When Should Neuropsychological Assessment Be Sought?

  • If you struggle with concentration or memory or it has held you back at times, an assessment may help to clarify the issues and suggest how you can address them.

  • If you notice a change in mental functions (such as memory, reasoning, or attention) in yourself or someone else that is affecting the person’s ability functional skills (like forgetting to pay bills or how to use a cell phone), it is time to seek an evaluation to clarify and confirm the difficulties.

  • It is especially important in the first few months following a brain illness or injury, as treatment is most effective when it occurs soon after the change in functioning.

Interested in Learning More, or Want an Assessment?


At Insight Neuropsychology we provide personalized assessment and treatment services to promote cognitive health and well-being. We help you learn about how your brain is functioning, as INSIGHT is the first step in improving your mental functions.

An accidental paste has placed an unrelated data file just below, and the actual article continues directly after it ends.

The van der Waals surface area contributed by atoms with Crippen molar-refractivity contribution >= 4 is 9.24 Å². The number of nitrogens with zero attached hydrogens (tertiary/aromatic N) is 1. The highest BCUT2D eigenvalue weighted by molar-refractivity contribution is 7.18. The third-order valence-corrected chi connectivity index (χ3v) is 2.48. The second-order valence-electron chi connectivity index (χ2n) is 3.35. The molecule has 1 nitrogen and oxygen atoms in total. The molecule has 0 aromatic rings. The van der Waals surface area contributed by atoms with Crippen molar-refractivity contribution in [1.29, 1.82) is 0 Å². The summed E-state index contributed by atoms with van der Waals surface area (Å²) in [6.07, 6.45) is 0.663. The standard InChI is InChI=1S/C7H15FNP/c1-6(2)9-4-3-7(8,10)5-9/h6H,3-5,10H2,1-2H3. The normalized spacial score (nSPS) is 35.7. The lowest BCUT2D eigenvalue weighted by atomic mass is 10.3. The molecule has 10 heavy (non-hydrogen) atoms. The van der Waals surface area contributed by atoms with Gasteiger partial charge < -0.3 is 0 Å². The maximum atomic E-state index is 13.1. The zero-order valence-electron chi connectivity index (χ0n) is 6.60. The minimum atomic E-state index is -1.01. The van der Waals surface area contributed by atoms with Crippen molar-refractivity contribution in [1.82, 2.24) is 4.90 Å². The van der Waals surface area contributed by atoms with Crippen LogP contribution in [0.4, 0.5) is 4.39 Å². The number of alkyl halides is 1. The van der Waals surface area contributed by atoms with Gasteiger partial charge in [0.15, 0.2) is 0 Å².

Our psychologists have served Ventura and Santa Barbara Counties since 2003. We have experience working in hospital settings, with school settings from elementary to university, and with neurology and other medical specialties.

Upcoming book on dementia, a straightforward guide on dementia and aging for families

Dr. Erik Lande and Dr. Robert Duff are writing a new book on dementia expected to come out later this year. This book will discuss the differences between normal aging and dementia, as well as provide ways to help and work with our loved ones with dementia.

 The intention is to make a straightforward guide in plain language all about dementia for people who may have a loved one that they are concerned about. Dementia can be confusing and it is sometimes difficult to know whether certain behaviors are normal for age and we want to clarify that. 

As of now, we are still in the writing phase and do not have a release date, but if you would like to be among the first to receive updates about this book as it progresses, please sign up for the email list below. You will not be spammed and this list is made specifically for updates about this book. We also welcome your thoughts and recommendations regarding content and questions that you might have!